The movements that tend to succeed are also broad-based, inclusive, and more or less democratically organized. There are commonly-held ideas about tactics and strategies. Tactics tend to be militant and may often be illegal, but are designed to build your support rather than to alienate your supporters.

Naturally, the ruling elite, their lackeys in Congress and the White House, bought and sold by the Fortune 500, will try to convince us that raising money for political campaigns and then voting in rigged elections is the way forward. (Either that or smashing the windows of your local Starbucks.) They won't tell you that democracy doesn't happen that way. Naturally, the ruling elite will have their own, much better-funded and far more ubiquitous institutions of learning, their media, their outlets of propaganda in Hollywood or Nashville.

But when people ask me whether I am hopeful in these dark times, my answer, unequivocally, is yes. Perhaps partially because I take a long view of history. But also because I am privy to a secret that is known well to the powers-that-be: for all the wealth and power of the corporate clique who are ruining the world for their private gain, they still require the consent of the governed. They will throw us crumbs while they rip us off and they will try to give us a false sense of security as we race headlong towards the proverbial wall. But, to use a dangerous word, there are basic truths on our side, and as someone said, ten minutes of truth can counteract 24 hours of lies.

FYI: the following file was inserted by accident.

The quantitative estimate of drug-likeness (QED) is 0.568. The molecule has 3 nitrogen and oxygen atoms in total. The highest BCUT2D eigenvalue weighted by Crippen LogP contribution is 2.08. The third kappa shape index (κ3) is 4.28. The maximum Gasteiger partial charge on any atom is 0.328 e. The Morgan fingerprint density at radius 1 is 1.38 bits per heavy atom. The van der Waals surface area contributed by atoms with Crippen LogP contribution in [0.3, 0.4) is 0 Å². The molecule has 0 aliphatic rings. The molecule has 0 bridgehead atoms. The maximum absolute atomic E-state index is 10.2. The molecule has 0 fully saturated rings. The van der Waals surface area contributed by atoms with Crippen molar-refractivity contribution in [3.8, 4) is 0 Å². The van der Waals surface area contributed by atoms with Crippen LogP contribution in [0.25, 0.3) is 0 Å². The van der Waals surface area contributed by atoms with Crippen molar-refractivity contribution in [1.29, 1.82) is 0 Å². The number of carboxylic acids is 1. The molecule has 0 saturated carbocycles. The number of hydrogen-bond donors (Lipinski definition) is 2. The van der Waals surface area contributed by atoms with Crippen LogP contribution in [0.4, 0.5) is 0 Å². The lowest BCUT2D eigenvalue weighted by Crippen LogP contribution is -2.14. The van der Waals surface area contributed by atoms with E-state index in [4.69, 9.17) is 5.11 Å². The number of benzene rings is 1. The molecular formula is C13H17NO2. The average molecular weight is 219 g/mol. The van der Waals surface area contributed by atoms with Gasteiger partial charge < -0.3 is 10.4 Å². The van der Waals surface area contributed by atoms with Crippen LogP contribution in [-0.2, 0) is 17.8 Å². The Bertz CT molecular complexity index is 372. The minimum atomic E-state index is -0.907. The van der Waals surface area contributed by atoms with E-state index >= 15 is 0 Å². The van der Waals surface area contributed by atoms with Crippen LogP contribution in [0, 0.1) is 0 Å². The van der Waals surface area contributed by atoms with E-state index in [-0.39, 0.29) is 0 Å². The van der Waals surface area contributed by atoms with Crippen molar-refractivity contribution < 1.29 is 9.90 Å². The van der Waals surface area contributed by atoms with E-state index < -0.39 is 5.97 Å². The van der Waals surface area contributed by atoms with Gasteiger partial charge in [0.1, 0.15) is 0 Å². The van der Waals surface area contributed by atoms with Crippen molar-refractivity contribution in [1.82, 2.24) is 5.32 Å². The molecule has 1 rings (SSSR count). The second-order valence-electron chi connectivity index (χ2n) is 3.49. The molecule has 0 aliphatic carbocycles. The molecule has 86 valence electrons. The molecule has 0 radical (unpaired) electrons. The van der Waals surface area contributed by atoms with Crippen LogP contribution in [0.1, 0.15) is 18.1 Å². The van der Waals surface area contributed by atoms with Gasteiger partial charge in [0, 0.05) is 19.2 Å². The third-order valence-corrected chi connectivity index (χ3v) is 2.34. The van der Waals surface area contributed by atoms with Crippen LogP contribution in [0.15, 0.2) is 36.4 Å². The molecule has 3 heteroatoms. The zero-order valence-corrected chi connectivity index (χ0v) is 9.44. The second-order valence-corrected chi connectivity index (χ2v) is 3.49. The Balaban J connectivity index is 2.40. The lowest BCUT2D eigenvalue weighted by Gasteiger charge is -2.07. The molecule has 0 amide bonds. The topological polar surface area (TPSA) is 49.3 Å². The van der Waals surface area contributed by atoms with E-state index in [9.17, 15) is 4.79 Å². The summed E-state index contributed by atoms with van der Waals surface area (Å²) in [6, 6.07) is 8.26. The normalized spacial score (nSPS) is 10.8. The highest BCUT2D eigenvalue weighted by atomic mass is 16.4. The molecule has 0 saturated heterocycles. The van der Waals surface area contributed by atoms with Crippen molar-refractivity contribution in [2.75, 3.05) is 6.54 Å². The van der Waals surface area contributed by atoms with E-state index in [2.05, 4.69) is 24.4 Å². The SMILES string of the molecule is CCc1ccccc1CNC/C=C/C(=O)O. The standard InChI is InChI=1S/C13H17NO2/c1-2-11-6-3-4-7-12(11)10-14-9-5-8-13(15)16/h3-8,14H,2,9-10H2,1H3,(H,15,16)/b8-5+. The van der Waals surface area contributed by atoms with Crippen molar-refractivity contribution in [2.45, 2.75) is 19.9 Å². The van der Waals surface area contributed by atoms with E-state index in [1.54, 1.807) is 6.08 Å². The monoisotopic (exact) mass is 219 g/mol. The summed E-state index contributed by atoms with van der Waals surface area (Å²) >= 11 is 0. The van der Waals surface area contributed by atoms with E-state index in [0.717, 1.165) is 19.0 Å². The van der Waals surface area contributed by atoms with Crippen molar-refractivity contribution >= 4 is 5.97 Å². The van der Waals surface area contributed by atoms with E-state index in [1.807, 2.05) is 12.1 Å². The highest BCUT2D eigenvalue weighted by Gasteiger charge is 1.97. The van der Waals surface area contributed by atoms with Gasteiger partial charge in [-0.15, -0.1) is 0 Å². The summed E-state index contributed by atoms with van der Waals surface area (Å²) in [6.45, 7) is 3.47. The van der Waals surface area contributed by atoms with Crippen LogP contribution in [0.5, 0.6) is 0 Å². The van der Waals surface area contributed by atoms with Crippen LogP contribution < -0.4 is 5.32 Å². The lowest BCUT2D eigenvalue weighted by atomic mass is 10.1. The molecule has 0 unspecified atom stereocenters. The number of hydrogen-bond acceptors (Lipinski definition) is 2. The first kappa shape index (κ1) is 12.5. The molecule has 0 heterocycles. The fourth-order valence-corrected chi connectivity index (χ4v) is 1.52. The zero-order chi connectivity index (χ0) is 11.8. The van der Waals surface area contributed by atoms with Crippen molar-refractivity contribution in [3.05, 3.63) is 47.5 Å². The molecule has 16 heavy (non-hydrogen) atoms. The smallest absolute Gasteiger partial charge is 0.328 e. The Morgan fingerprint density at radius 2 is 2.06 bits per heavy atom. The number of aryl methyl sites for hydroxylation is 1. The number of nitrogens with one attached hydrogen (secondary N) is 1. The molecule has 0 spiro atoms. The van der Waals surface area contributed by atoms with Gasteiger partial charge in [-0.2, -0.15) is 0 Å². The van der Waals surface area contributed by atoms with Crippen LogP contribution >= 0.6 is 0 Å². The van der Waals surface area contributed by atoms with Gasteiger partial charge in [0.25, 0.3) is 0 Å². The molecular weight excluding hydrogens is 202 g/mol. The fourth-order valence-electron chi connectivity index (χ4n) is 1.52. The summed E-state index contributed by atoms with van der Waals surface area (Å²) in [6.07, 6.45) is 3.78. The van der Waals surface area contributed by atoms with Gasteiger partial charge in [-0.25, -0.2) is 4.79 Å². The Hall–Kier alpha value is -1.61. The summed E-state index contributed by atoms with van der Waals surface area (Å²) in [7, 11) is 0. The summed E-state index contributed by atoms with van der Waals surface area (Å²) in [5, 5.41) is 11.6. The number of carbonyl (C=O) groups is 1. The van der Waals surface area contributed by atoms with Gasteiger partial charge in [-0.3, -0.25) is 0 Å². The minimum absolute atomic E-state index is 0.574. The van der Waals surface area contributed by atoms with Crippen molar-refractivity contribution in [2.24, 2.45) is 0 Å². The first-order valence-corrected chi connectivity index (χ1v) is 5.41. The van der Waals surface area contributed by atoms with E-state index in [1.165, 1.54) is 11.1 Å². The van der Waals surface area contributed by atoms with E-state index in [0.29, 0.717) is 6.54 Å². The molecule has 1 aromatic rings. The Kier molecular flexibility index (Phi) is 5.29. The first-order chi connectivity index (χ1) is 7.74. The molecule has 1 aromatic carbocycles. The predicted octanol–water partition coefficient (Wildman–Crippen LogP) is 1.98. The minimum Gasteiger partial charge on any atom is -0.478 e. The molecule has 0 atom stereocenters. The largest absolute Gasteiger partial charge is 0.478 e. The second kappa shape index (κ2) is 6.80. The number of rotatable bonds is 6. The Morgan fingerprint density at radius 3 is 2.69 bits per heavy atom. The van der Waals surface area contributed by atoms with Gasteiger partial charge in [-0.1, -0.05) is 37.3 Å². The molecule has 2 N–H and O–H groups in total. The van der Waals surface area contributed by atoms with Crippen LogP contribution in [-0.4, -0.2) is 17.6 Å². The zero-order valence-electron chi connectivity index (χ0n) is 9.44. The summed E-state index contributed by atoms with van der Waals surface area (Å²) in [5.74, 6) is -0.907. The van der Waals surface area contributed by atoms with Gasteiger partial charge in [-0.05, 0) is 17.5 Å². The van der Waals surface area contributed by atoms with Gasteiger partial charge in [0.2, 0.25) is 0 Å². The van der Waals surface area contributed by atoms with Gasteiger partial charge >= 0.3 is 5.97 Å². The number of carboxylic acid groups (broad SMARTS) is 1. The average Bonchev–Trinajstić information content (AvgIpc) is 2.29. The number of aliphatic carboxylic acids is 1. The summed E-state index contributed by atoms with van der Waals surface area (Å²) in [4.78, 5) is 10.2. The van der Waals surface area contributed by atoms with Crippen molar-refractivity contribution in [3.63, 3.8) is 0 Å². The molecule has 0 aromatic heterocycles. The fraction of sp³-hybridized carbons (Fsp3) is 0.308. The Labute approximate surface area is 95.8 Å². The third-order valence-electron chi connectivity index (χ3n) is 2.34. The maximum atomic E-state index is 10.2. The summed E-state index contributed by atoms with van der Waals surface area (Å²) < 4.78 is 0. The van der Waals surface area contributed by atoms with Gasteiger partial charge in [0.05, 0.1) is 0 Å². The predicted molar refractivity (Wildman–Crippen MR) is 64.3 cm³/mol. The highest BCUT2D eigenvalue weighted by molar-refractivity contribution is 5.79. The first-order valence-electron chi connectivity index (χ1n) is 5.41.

We live in a corporate-run empire, not a democratic republic, and there is a mysterious thing that can happen when enough people who are being adversely affected by this fact understand it and realize that they're not alone. I was interviewing veteran organizer Leslie Cagan for my internet radio show the other day, asking her about the police infiltrators constantly trying to create divisions within activist groups. “They're just people,” she said. And just like us, they can make mistakes, and regularly do.

What I'm trying to say is, sure, always question tactics, strategies and visions. But whatever you do, ye fellow members of the choir, know your history and don't give up. Know that as you're apparently spinning your wheels, doing whatever things you do to try to organize, educate, agitate or otherwise work to build the infrastructure of a future democratic society, the darkest hour is often just before the dawn. At any moment, apparently quite suddenly, the spell can be broken, and things can shift. That another such moment is coming is certain. What we and our neighbors will do with it is the question.